World of Property Price is Right 2012 Part I: Turkey

We are now almost into the spring of 2012, so it felt like a good time to start making some serious predictions on property markets around the world. …

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We are now almost into the spring of 2012, so it felt like a good time to start making some serious predictions on property markets around the world. I thought I would do in the style of the famous Bruce Forsythe game show The Price is Right, in which contestants had to guess whether or not the next card was higher or lower than the previous one. Will property prices in Turkey end this year higher or lower than they ended last year?

I’m going higher Bruce.

Throughout 2011 Turkish house prices grew at a steady pace of around 6% year on year in each monthly index. This is because of the same reason why the Turkish economy is among the strongest and most stable in the world; because Turkey had a financial crisis before the rest of the world in 2001, and the measures put in place to combat this and future proof it against future shocks, meant Turkey stood firm and resilient against the recent crisis, suffering a moderate year-long recession before bouncing back to exceptionally strong growth.

Turkey’s banking sector was hit hard by the 2001 crisis and as a result was heavily reformed by the incoming AKP government in 2002. Before becoming prime minister, AKP leader Recep Tayyip Erdogan was mayor of Istanbul, made famous for paying off almost all of the municipalities $2 billion public debts. Banking system reforms included increasing foreign exchange reserves and having an office of the Central Bank in all banks, which have to submit daily reports to said office.

The combination of these reforms, plus the fact that Turkey had a small exposure to sub-prime mortgages, meant liquidity remained high in Turkey. However, this doesn’t mean easy mortgages either, which is another reason why I predict continued steady growth for Turkey.

In the likes of the US and Spain mortgages became far too easy to get, with the problem being that people were getting mortgages that they could only just afford, so if rates rose they were knackered. People were getting mortgages of not only 100% LTV, but up to 120% LTV so they could buy and make improvements at the same time. In Turkey, the average LTV is 70%. Also, the banks value every property they lend on, and lend against their valuation not the asking price. This negates the possibility of people falling quickly into negative equity if there is a market lull.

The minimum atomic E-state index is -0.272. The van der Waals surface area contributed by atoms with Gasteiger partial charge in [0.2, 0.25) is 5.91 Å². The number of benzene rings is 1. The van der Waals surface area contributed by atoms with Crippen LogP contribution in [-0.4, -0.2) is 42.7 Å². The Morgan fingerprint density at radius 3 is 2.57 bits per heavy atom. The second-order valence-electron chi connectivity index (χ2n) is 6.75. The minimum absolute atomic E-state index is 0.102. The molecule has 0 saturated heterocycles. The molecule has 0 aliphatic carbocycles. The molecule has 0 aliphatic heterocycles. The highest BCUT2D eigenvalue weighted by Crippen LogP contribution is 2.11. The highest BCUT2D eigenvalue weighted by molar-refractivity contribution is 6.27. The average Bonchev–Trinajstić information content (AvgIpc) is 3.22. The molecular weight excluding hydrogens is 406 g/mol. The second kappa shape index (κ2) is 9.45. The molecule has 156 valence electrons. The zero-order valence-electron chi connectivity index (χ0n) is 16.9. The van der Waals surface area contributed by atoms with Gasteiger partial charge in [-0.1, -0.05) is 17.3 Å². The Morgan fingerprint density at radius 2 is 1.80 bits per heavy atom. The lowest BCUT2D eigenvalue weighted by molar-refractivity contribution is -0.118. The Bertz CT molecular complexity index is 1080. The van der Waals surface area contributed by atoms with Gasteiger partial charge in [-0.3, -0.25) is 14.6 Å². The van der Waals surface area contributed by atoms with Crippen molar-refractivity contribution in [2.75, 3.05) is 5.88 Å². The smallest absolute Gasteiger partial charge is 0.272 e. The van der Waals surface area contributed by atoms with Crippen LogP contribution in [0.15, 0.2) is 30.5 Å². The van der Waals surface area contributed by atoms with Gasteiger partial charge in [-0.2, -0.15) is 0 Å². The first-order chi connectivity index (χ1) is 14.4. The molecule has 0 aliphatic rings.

This is another reason why Turkish property prices continue to grow at a steady, sustainable rate, because the bank valuations are impartial, rather than the buyer simply paying the asking price stuck on by the far-from-impartial estate agent, and based as much on what the market will pay as the actual value of the house. Keeping price growth steady prevents first time buyers from being either priced out of the market, or worse (in some ways) forced to take on an unaffordable mortgage and risk defaulting.

Mortgage finance is gradually becoming more readily available in Turkey, as the economy grows and the Turkish people become more affluent. But we are still a long way from where we need to start worrying about it being too easy to get mortgages.

However, my belief that property values in Turkey will see out this year in growth, is also about economic growth and stability. The housing market in Turkey is doing so well because the population is growing in affluence and their access to mortgages is growing steadily as well. So, as long as the economy keeps growing, people keep becoming more affluent, price growth remains steady (i.e. not too fast) and the mortgage market continues to behave responsibly, then it is almost a self perpetuating cycle of continued growth. As OPEC believes Turkey will be one of the strongest growing economies in the world between now and at least 2015 I believe that property prices will continue to grow this year and beyond.
 

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